2LD posts will be featuring two literary devices. My goal is to learn all of these. It is personally satisfying knowing the names and even the existence of these techniques, but more than that, knowing the word helps explain the beauty. All of the times we think a sentence sounds superb, there is at least one literary device at work. It is my goal to recognize and use them often.
First up is “accumulation.” Accumulation is the rhetorical act of piling up a description for a single purpose.
In the following examples, scattered arguments are gathered and presented together to make the point compact and forceful.
- “He is the betrayer of his own self-respect, and the waylayer of the self-respect of others; covetous, intemperate, irascible, arrogant; disloyal to his parents, ungrateful to his friends, troublesome to his kin; insulting to his betters, disdainful of his equals and mates, cruel to his inferiors; in short, he is intolerable to everyone.” Attributed to Cicero,Rhetorica ad Herennium, IV.52
- “A generation goes and a generation comes, yet the earth remains forever. The sun rises and the sun sets, and rushes back again to the place from which it rises. The wind blows south, then returns to the north, round and round goes the wind, on its rounds it circulates. All streams flow to the sea, yet the sea does not fill up.” (Ecclesiastes, The Old Testament)
The repetition of description (the accumulation) is aimed at one purpose for each of these examples: in the first, the character is clearly no bueno; in the second, nature moves in cycles.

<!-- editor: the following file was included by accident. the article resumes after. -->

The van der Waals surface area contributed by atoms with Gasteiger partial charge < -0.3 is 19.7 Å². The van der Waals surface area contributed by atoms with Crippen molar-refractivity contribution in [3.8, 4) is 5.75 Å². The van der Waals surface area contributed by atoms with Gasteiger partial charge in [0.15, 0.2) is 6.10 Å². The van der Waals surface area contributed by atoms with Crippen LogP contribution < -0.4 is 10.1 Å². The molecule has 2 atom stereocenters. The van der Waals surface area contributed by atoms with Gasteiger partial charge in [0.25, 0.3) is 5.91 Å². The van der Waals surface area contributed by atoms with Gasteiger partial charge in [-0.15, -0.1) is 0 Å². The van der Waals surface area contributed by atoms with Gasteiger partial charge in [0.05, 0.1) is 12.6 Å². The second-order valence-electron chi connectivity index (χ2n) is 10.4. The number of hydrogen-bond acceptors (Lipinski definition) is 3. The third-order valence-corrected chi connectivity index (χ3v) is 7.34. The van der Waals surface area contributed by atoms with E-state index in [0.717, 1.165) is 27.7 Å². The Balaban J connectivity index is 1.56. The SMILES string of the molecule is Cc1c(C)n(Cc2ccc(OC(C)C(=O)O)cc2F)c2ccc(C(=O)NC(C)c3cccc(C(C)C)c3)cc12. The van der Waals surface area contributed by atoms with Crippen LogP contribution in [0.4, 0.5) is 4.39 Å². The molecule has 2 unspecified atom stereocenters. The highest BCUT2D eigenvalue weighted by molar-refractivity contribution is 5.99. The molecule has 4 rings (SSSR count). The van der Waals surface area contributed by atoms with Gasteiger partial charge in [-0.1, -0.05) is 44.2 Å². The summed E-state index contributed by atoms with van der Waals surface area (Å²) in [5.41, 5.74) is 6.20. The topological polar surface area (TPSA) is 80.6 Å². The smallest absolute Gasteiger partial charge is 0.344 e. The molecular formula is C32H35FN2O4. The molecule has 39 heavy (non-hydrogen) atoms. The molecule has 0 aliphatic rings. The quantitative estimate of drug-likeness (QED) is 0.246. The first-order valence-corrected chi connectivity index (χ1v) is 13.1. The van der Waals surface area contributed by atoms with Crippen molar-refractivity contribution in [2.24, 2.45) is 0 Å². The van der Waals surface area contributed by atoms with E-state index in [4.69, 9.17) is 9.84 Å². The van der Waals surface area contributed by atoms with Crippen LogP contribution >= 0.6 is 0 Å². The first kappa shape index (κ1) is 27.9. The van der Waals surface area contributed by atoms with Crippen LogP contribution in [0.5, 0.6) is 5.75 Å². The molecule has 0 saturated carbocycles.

As with all of these 2LD posts, I’ll make my own example. This example will be a meta-example, an explanation of the literary device AND an example of it in use:
Accumulation is the piling up, the stacking, the heaping of useful description
The gerunds (piling up, stacking, heaping) all mean the same thing, but they add to the description by emphasizing the quantity.
That was accumulation. Now on to adynaton.
First off, how is it pronounced and where does this word come from? As far as I can tell, it is pronounced a (cat) + dee + na (name) + tin. Adeenatin. It is a compound word from Ancient Greek meaning “without” + “I am able”.
As an English literary device, it is a hyperbole (an exaggeration) in the extreme. So hyperbolic is this device that it would be impossible for the description to be real.
“‘I will sooner have a beard grow in the palm of my hand than he shall get one of his cheek’, —Shakespeare 2 Henry IV 1.2.20-22″
It is physically impossible to grow a beard on the palm of one’s hand. Therefore, it is an adynaton.
As for my own example, here it goes:
I’m so horny, I could fuck through a brick wall.
Happy literary devicing.